The idea of doing probate yourself is one many people have, especially when you realise you could save the estate hundreds, if not thousands, in legal fees.
So can you do probate yourself?
The short answer is yes! Just like you can decide to represent yourself in a court of law, you can also choose to administer the deceased’s estate without a legal advisor. However, whether this is a good idea or not depends on the size and complexity of the deceased’s estate, and being honest to yourself about the time and effort you are willing to devote.
Let’s have a look at some points to consider:
1) Time devoted
The time required will depend on the size and complexity of the deceased’s estate, but even simple estates require time. Be honest with yourself and ask how much time you can devote. There can be many time-consuming aspects to organise, tasks can become overwhelming (legal speak can be headache inducing at the best of times), and it’s easy to make mistakes… which leads us on to
2) Liability for mistakes
As the executor or administrator of the deceased’s estate, you are bound by law to act in the interests of the estate. If mistakes are made, you could be personally liable. Even small mistakes can lead to big financial penalties. Would the beneficiaries be gracious when losing thousands of pounds? Again, being completely honest with yourself about your abilities is key here.
3) Asset collection
Some estates may involve you collecting assets from third parties, possibly family members. It’s like collecting debt from a family member or friend. You know you are owed it, so you have the right to collect. However, it still feels uncomfortable. Does the estate have any assets for you to collect, and will you be comfortable doing so?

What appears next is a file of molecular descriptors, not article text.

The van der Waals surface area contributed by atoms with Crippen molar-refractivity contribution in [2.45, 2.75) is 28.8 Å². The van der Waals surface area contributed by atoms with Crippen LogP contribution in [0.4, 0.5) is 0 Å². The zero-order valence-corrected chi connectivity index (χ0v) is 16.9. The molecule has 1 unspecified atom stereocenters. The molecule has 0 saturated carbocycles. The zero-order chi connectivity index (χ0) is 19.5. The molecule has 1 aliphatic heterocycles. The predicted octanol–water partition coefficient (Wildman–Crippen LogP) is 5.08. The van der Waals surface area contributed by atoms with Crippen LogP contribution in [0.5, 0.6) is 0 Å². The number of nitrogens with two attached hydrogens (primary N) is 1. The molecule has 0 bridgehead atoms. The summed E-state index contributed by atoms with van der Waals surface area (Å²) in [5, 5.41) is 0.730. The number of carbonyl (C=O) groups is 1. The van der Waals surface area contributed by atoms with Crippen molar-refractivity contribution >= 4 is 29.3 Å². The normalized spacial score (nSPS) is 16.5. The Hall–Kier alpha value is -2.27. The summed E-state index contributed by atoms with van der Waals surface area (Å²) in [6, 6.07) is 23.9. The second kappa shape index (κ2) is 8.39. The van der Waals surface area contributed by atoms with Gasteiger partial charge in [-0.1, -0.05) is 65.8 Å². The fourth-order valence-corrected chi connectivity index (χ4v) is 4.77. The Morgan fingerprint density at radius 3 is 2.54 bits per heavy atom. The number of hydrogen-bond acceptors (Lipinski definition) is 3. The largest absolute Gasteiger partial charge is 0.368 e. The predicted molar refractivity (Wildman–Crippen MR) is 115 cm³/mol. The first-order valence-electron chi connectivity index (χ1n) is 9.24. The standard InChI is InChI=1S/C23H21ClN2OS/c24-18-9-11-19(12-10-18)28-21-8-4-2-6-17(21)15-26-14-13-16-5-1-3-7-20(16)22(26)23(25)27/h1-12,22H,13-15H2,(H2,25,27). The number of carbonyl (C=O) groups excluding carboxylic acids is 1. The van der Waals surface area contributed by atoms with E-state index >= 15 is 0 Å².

4) Complexity of estate
What makes an estate complex? This depends on your level of expertise. But generally, unless you have experience, we recommend you choose to take legal advice if the estate has the following issues:
a) There is no will, especially if the deceased had an estate worth over £250,000 and was married with children.
b) The will has been lost.
c) The will mentions a beneficiary who cannot be contacted.
d) There is a dispute as to whether the will is valid, or someone plans on challenging the will (e.g. a dependant deliberately left out of the will).
e) The will has a trust set up under it, or it discloses beneficiaries that are children (aged under 18) where a trust will be set up for them.
f) The estate is worth more than the UK Inheritance Tax threshold (£325,000, in tax year 2015-2016).
g) The estate is insolvent.
h) The deceased was the owner or partner of a business, or property that was agricultural.
Many people will go through probate successfully without legal counsel. But what they all have in common is they considered the above points before attempting probate. We suggest you do too.